The U.S Was Given A Chance to Secure Kabul But Biden Wouldn’t Allow It

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U.S. President Joe Biden delivers remarks on the state of the coronavirus disease (COVID-19) vaccinations from the State Dining Room at the White House in Washington, D.C., U.S., April 6, 2021.

Although the Biden administration had the chance to secure Kabul, the Afghan capital, by U.S. military forces in the weeks preceding Thursday’s fatal attacks on Kabul, it chose to give the responsibility to the Taliban.

According to a report in the Washington Post, top Taliban officials met with senior U.S. military commanders including the theater’s top general and offered the option of securing the city themselves as the Afghan government fell apart and fled while the country’s military disintegrated ahead of the Taliban fighters’ advances.

The U.S. military commanders declined to accept this option and instead allowed the Taliban to assume security control in the city. This was because President Joe Biden had refused to increase troop strength for such a mission.

The Post reported that security was lacking amid the fleeing of Afghan and government troops, and that there were reports of armed gangs circulating through the streets.

According to the paper, a “hastily arranged, in-person meeting” was held between top U.S. military leaders and Taliban leaders in Doha (Qatar) to discuss the situation.

The meeting was attended by Marine Gen. Kenneth McKenzie, U.S. Central Command commander (CENTCOM), and Abdul Ghani Baradar the chief of Taliban’s political wing.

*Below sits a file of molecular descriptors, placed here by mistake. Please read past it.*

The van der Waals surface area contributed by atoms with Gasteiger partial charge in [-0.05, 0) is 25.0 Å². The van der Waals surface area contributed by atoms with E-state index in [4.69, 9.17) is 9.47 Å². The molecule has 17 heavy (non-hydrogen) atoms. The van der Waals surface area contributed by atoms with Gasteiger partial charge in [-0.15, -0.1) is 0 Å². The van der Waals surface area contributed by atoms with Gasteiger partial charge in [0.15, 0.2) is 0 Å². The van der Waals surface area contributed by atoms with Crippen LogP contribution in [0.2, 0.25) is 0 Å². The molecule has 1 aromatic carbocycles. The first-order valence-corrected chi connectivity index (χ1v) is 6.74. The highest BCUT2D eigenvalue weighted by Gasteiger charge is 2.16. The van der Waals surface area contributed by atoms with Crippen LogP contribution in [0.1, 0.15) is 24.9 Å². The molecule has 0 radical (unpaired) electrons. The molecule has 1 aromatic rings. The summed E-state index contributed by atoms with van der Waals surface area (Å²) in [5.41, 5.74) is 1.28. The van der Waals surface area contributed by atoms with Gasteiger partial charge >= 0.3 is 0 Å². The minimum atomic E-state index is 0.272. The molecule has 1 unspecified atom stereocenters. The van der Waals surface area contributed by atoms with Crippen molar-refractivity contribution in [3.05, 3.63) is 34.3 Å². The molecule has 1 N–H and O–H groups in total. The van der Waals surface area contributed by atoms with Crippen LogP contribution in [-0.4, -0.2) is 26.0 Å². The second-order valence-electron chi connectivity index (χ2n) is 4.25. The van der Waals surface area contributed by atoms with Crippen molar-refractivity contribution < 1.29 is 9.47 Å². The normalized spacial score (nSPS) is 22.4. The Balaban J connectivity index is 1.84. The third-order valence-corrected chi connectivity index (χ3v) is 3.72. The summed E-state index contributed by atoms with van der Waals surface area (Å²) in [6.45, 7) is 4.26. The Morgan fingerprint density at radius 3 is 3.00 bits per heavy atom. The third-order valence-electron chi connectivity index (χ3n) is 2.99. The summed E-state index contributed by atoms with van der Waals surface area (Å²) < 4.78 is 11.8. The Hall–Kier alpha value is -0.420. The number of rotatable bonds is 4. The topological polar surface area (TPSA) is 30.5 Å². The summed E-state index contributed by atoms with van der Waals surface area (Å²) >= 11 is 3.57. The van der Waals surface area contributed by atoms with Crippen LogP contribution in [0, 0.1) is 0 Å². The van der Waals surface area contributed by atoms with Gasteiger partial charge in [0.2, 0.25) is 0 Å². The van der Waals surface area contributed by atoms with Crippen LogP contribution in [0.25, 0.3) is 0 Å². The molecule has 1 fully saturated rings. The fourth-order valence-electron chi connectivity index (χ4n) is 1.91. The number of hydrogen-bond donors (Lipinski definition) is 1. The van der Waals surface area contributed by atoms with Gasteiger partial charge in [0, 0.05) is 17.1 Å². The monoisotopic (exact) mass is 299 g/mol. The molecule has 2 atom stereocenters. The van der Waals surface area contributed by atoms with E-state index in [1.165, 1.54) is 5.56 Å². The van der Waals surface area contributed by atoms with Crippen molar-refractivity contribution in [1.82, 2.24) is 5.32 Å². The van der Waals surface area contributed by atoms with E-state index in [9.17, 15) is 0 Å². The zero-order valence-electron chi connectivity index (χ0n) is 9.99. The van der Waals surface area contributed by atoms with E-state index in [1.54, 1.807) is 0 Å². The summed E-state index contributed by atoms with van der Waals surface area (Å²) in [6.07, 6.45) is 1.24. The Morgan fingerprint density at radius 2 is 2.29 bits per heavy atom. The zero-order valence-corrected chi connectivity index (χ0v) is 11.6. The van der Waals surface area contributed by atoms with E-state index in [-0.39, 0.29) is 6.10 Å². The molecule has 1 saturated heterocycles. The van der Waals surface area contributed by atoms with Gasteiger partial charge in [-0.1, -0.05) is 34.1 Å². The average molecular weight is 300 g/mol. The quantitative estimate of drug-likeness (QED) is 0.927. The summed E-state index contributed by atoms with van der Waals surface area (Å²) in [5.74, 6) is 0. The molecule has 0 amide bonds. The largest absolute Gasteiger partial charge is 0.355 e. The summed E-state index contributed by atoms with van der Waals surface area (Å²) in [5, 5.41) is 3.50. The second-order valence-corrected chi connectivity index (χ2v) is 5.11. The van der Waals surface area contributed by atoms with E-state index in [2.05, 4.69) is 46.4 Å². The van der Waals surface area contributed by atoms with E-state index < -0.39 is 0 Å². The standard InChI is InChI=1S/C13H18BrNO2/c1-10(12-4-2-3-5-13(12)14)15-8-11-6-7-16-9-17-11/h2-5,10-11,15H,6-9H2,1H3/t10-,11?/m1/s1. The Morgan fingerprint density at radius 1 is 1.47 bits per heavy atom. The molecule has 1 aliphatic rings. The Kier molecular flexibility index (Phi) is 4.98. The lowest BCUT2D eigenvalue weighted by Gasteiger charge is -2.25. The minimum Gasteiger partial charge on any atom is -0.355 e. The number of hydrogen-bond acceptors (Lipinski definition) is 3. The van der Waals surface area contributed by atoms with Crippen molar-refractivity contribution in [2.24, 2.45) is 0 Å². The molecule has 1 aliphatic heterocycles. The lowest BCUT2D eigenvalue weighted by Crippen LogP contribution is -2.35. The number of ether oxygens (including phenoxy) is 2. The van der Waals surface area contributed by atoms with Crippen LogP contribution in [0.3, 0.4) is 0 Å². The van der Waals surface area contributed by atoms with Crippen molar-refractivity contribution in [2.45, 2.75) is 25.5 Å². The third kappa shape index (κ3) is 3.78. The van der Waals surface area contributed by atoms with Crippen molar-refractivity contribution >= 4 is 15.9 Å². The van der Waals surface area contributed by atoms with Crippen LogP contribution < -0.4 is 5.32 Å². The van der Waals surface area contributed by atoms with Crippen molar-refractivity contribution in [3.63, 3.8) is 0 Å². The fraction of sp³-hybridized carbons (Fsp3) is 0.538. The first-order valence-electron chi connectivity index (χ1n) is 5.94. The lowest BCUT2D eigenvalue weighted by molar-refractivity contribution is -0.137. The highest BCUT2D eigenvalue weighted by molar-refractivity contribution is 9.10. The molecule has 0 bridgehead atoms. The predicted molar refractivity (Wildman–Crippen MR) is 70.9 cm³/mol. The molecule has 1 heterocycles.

According to a U.S. official speaking to the WaPo, Baradar said that “we have a problem”.

According to the report, Baradar said to McKenzie that there are two options: Either you [the United States military] assume responsibility for Securing Kabul or you have to let us do it.”

According to the paper, President Joe Biden was “resolute” in his decision not to send more U.S. troops into Afghanistan. As such, responsibility for securing the capital fell to the same force that NATO and American troops have been fighting for the past 20 years.

The Post reported that, even though Afghanistan’s government was in turmoil, Biden was unaffected by his decision and would not change his mind.

“McKenzie, aware of those orders, told Baradar that the U.S. mission was only to evacuate American citizens, Afghan allies and others at risk. The United States, he told Baradar, needed the airport to do that,” stated the Post’s report.

“On the spot, an understanding was reached, according to two other U.S. officials: The United States could have the airport until Aug. 31. But the Taliban would control the city,” the paper noted further.

As the Post’s report became public, many Republicans and other observers attacked Biden over his decision and the disastrous, now fatal, pullout.

“@washingtonpost reports that Taliban offered to stay out of Kabul and let US forces secure the city. We told them we only needed the airport. We could have controlled the airport and Kabul and evacuated everyone but chose not to. The incompetence is stunning,” Washington Post columnist Marc Thiessen tweeted.

“If the reports are true, and the Biden administration willfully gave control of Kabul to the Taliban, they have yet again shown their complicity for a terrorist takeover,” Sen. Marsha Blackburn, R-Tenn., noted as well.